Poland's Tusk says EU vote crucial for keeping war outside the bloc

WARSAW – Thousands of supporters of Polish Prime Minister Donald Tusk gathered in the capital Warsaw on Tuesday ahead of European elections that the head of government says are crucial for Poland’s security as it faces increased tensions on its eastern border.

With war raging in Ukraine and a migrant crisis on the Belarus border, Tusk has framed the June 9 vote in Poland as a choice between a safe future in a country at the heart of the European Union (EU) or a more perilous one if the nationalist Law and Justice (PiS) party, known for its conflicts with Brussels, wins.

“We are all focused every day … on making Poland strong, making Europe strong, Poles being united and Europe being united, because this is the only way to avoid the drama of war here on our lands,” Tusk told the crowd in Warsaw’s Castle Square.

The rally took place on the 35th anniversary of Poland’s first postwar democratic election.

Tusk’s Civic Coalition (KO) grouping is the largest in the pro-European alliance that took power in December. PiS remained, however, the single party with the largest number of seats in Poland’s parliament after the 2023 general election, extending a roughly decade-long run of first-place finishes.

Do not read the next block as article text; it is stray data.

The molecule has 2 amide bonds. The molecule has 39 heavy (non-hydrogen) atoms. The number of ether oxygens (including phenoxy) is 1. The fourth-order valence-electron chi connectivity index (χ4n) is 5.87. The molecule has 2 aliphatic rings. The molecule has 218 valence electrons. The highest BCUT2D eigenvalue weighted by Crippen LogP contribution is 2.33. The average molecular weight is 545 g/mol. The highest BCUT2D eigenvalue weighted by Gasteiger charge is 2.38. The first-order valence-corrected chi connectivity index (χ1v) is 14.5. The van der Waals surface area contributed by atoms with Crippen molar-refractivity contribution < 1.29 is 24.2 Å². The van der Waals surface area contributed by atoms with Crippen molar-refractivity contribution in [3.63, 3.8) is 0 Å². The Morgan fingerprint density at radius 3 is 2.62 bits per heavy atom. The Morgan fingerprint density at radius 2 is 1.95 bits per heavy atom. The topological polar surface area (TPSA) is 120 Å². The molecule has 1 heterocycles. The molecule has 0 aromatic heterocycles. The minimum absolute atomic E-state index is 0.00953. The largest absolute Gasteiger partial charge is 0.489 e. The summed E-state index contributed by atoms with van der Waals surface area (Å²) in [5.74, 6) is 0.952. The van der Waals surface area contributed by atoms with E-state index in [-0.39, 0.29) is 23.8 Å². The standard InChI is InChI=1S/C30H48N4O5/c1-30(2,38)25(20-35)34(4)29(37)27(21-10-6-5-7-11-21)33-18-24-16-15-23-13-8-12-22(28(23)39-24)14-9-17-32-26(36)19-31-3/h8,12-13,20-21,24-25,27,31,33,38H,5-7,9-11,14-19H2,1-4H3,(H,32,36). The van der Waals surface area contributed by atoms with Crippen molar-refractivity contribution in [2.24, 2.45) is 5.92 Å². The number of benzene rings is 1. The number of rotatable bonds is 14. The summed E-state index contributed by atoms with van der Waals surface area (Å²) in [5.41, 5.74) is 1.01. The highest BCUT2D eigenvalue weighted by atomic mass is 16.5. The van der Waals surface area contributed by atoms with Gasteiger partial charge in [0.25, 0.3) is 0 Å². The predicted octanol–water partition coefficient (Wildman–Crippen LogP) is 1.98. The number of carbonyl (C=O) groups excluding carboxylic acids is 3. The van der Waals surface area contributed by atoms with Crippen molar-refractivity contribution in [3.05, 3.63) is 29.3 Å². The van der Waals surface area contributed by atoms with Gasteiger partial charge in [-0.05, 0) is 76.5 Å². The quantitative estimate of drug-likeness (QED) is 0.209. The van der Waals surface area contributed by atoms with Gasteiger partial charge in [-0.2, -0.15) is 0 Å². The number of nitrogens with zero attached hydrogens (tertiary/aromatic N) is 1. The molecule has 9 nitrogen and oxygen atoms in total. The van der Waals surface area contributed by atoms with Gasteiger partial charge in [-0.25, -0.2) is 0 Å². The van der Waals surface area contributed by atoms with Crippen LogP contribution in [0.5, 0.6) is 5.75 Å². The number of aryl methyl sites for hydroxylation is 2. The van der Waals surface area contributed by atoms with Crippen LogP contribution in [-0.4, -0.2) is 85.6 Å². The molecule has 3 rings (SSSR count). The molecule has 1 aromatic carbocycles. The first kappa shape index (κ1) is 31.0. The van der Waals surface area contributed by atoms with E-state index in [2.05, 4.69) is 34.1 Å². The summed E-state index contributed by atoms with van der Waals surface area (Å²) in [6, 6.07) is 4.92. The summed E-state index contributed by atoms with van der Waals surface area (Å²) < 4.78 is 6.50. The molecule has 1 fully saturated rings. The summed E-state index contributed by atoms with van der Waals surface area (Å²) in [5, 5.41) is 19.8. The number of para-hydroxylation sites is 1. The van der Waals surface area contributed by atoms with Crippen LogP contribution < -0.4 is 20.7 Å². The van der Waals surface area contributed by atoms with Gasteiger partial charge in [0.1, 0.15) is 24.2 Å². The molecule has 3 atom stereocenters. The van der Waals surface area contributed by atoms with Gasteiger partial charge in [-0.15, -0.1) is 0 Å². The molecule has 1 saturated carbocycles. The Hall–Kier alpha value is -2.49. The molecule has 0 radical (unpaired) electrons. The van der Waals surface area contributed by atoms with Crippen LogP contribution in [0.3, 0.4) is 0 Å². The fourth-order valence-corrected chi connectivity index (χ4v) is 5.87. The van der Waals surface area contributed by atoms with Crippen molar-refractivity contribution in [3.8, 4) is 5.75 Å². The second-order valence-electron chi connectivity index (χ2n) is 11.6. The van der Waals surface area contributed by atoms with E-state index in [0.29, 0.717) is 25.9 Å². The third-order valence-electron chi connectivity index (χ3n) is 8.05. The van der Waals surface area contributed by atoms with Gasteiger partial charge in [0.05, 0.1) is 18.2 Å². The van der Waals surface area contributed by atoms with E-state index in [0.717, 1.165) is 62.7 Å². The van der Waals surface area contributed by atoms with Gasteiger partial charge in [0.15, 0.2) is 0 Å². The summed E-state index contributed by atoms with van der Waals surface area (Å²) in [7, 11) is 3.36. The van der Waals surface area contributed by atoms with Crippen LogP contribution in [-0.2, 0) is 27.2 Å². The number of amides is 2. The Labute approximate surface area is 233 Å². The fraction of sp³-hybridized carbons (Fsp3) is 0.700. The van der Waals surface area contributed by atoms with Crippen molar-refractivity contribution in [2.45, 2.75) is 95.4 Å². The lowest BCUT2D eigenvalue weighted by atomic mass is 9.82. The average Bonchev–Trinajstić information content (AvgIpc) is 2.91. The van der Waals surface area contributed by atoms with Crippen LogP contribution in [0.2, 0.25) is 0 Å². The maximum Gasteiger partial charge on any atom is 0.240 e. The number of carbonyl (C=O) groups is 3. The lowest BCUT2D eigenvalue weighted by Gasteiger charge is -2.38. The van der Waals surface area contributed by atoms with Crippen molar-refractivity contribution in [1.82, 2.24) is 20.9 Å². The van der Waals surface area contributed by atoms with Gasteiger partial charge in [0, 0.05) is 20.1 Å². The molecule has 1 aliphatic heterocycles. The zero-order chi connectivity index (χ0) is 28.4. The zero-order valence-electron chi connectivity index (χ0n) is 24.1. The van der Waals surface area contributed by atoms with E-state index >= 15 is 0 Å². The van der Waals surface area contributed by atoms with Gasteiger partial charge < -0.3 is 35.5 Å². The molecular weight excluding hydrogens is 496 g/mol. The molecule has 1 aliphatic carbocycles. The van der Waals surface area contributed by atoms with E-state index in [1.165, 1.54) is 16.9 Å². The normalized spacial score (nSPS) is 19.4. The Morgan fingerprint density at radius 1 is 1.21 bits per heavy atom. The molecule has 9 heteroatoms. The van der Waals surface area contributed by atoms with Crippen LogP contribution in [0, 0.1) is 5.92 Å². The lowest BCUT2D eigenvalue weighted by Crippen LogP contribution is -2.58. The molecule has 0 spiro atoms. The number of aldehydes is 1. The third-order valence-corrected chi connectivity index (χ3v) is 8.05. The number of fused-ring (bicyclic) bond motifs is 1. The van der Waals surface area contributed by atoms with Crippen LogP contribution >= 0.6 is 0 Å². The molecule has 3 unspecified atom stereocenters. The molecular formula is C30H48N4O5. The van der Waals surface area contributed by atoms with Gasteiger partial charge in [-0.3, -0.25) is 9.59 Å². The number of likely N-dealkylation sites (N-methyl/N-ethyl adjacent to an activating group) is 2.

Analysts say that if KO wins the most EU seats for Poland the result would boost Tusk’s hopes of establishing the coalition as the single dominant force in Polish politics.

PiS says Tusk, a former European Council president, is subservient to Poland’s larger neighbour Germany and accuses him of hypocrisy for criticising the PiS’ tough policies towards migrants on the Belarus border while in opposition before implementing similar measures in government.

“Propaganda rallies, vindictiveness, blunt manipulation as the only fuel. It’s Tusk’s June 4th,” said PiS legislator Jacek Sasin in a post on social media platform X about the Warsaw rally.

European Union citizens will vote June 6-9 to choose the 720 members of the next European Parliament, who will serve for five years.

Polls suggest the main pro-EU groups around the political centre will win a smaller majority than they currently hold.

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